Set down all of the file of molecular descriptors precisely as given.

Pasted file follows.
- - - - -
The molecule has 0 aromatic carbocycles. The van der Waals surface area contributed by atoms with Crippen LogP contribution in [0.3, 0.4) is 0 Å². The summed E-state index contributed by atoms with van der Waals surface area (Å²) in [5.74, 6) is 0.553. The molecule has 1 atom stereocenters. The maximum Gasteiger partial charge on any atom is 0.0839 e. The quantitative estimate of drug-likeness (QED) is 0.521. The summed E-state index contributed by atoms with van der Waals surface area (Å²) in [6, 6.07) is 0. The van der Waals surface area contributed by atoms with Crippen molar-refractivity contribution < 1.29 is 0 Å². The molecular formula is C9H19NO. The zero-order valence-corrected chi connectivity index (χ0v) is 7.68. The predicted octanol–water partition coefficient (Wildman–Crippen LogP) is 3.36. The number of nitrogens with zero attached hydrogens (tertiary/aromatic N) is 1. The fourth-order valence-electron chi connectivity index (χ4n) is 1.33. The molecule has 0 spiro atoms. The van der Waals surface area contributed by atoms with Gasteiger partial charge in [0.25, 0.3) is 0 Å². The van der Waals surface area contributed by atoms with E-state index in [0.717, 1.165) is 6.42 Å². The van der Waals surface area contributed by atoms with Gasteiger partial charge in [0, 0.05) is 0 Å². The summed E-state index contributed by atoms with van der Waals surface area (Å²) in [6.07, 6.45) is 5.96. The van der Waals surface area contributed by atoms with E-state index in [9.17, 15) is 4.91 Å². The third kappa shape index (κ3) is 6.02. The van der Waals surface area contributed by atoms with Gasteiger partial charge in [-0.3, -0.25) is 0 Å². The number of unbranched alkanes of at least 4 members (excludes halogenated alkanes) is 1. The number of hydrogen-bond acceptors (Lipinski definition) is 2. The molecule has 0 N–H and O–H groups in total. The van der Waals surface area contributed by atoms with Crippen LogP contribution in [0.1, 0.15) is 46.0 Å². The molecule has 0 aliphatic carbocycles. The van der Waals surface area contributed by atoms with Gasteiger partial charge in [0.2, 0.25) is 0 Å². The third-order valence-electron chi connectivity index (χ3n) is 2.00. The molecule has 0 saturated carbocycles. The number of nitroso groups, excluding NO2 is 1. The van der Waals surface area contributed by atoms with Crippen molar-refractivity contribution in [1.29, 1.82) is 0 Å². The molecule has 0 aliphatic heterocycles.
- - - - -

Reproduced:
The molecule has 0 aromatic carbocycles. The van der Waals surface area contributed by atoms with Crippen LogP contribution in [0.3, 0.4) is 0 Å². The summed E-state index contributed by atoms with van der Waals surface area (Å²) in [5.74, 6) is 0.553. The molecule has 1 atom stereocenters. The maximum Gasteiger partial charge on any atom is 0.0839 e. The quantitative estimate of drug-likeness (QED) is 0.521. The summed E-state index contributed by atoms with van der Waals surface area (Å²) in [6, 6.07) is 0. The van der Waals surface area contributed by atoms with Crippen molar-refractivity contribution < 1.29 is 0 Å². The molecular formula is C9H19NO. The zero-order valence-corrected chi connectivity index (χ0v) is 7.68. The predicted octanol–water partition coefficient (Wildman–Crippen LogP) is 3.36. The number of nitrogens with zero attached hydrogens (tertiary/aromatic N) is 1. The fourth-order valence-electron chi connectivity index (χ4n) is 1.33. The molecule has 0 spiro atoms. The van der Waals surface area contributed by atoms with Gasteiger partial charge in [0.25, 0.3) is 0 Å². The van der Waals surface area contributed by atoms with E-state index in [0.717, 1.165) is 6.42 Å². The van der Waals surface area contributed by atoms with Gasteiger partial charge in [0, 0.05) is 0 Å². The summed E-state index contributed by atoms with van der Waals surface area (Å²) in [6.07, 6.45) is 5.96. The van der Waals surface area contributed by atoms with E-state index in [9.17, 15) is 4.91 Å². The third kappa shape index (κ3) is 6.02. The van der Waals surface area contributed by atoms with Gasteiger partial charge in [-0.3, -0.25) is 0 Å². The number of unbranched alkanes of at least 4 members (excludes halogenated alkanes) is 1. The number of hydrogen-bond acceptors (Lipinski definition) is 2. The molecule has 0 N–H and O–H groups in total. The van der Waals surface area contributed by atoms with Crippen LogP contribution in [0.1, 0.15) is 46.0 Å². The molecule has 0 aliphatic carbocycles. The van der Waals surface area contributed by atoms with Gasteiger partial charge in [0.2, 0.25) is 0 Å². The third-order valence-electron chi connectivity index (χ3n) is 2.00. The molecule has 0 saturated carbocycles. The number of nitroso groups, excluding NO2 is 1. The van der Waals surface area contributed by atoms with Crippen molar-refractivity contribution in [1.29, 1.82) is 0 Å². The molecule has 0 aliphatic heterocycles.